0
\$\begingroup\$

I'm making a playable one level only FPS death match game in Unity. I'm in the part where the AIs now can find and shoot their own target and keep looping to find targets until nothing left. Every AIs and including player were tagged with tag "Target" for the AIs to randomly find their target. (I already excluded self finding).

Now I want to split them in 2 teams. And here is the thing that I keep wondering. Should I use 2 tags for 2 teams (like team red, team blue for ex) then make and attach 2 scripts separately for each AI in the team (the logic in the script will be like "team red" will find game object with tag "team blue" and vice versa). Is that how it works? Is there more efficient way or should I say, "smarter" way to work around this problem?

Here is the script if you need to know more about what I am trying to say https://github.com/Bezari0us/FPS_AI_Behaviour

\$\endgroup\$
2
\$\begingroup\$

Use tags (but one script)

Well, your tag might not be using the Unity tag system. But you absolutely do not want to use different scripts! You'd be copying the entire class and changing one line. As soon as you find yourself duplicating code in order to make a simple behavioral differentiation, you should realize that your design is broken.

For example, if you wanted to move from 2 teams to 3, how much code would you have to change? If the answer is "all the work you did to make 2 teams all over again" then you did everything wrong. All you should have to do is add a single entry in a single place (e.g. adding the new team name to EnumTeams or similar) and everything else handles it automatically. You might never reach that ideal, but in thinking about it you can identify "oh, if I do this, I'll have to do a lot of work again in the future if I wanted to add a third team, is there a better way I can do it instead?"

What you should do instead is to make that "one line change" some sort of variable factor. Either the script has a public field that says "I am on blue team" (and then your random targeting logic looks at that field, and if the target's team is the same as self's team, ignore that target and find a new one) or you adjust the architecture to introduce a new class that defines the team and how targeting logic should handle teams.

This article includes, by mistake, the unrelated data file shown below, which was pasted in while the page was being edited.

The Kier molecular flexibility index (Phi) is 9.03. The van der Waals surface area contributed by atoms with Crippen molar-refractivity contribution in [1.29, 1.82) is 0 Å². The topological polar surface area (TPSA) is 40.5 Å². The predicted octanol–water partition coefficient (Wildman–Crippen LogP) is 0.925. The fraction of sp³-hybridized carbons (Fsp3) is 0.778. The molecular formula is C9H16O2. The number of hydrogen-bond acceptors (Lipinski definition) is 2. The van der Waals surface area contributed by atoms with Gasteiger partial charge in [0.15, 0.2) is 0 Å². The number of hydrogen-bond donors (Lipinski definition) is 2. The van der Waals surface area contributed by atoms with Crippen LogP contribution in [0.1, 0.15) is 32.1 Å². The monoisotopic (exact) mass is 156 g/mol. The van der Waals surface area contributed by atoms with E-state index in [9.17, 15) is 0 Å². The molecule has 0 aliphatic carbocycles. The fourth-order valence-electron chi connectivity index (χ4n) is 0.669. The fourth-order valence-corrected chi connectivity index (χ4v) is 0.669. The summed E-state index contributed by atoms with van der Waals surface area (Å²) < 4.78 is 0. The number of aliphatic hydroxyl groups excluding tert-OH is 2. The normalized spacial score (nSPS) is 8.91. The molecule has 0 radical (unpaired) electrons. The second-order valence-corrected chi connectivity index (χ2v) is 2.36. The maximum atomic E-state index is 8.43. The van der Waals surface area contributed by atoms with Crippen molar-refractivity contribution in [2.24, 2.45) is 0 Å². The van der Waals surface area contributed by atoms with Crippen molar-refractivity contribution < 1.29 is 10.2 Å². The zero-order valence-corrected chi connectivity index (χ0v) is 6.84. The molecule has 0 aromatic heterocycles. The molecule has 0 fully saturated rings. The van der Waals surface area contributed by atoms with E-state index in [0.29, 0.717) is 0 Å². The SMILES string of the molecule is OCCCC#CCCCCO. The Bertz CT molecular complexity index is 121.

What I mean by a new class here is some sort of "team" concept that allows your AI to identify what team it's on, and what teams its team is allied with (if you had 8 teams and wanted to have alliances, now you have teams of teams, how much rework would you have to do again!?). You might even want to have the "find me a target" code here, so that you can choose randomly from a list of only valid targets (eg. writing a function that automatically finds all living players that are NOT on the current team or its allied teams, and selecting a random one from that list, avoiding having to write a loop that keeps randomly selecting until a valid object is found).

\$\endgroup\$
  • \$\begingroup\$ I have already done that cumbersome way to make 2D ais and hardcode every tags for each of them. That's why I'm asking here for a more efficient way to work around this problem. I think I will go with the idea of saying "I am on which team" first for testing purpose. \$\endgroup\$ – Bezari0us Jul 12 '19 at 15:35
0
\$\begingroup\$

I totally agree on Draco18s answer.

you absolutely do not want to use different scripts!

I could add my opionion on WHAT you might use to differentiate teams.

enums
Probably the easier and safer if you want something quick.

public enum TeamType { Blue, Red }

public class TeamScript : MonoBehaviour
{ 
      public TeamType team;
      public void AssignTeam(TeamType teamToAssign) => team = teamToAssign;
}

string tags
That might be used together with unity tags.

public class TeamScript : MonoBehaviour
{ 
      public string team;
      public void AssignTeam(string teamToAssign) => team = teamToAssign;
}

Scriptable Objects
My favorite. Probably the most advanced.

//this might be also an empty script
[CreateAssetMenu(menuName = "TeamIdentifier")]
public class TeamIdentifier : ScriptableObject
{          
}

public class TeamScript : MonoBehaviour
{ 
      public TeamIdentifier team;
      public void AssignTeam(TeamIdentifier teamToAssign) => team = teamToAssign;
}

The Scriptable Object needs also to be instantiated in the Project Window by:
Right Click => Create => TeamIdentifier


All of these options might be assigned in the Inspector Window.
And you may also easily assign them from the script (with the AssignTeam method) or checking them (from the field TeamScript.team).

\$\endgroup\$
  • \$\begingroup\$ I will give them a try and comment back if it works. Thank you. \$\endgroup\$ – Bezari0us Jul 12 '19 at 15:48
  • \$\begingroup\$ I'd recommend using physics layers to distinguish the teams. That lets you efficiently filter collisions / triggers / objects in a zone based on team identity, without needing to check & discard false positives. \$\endgroup\$ – DMGregory Jul 12 '19 at 16:06
  • \$\begingroup\$ @DMGregory, I agree on having a proper physic layer, but I wouldn't use the same layer to check the team type via code. I would just use the physics layer for physics and another identifier for the script logic. In my specific case I would set the Physics Layer as a field in the SO (scriptable object), and use the same SO as identifier. \$\endgroup\$ – Jack Mariani Jul 12 '19 at 16:10

Your Answer

By clicking “Post Your Answer”, you agree to our terms of service, privacy policy and cookie policy

Not the answer you're looking for? Browse other questions tagged or ask your own question.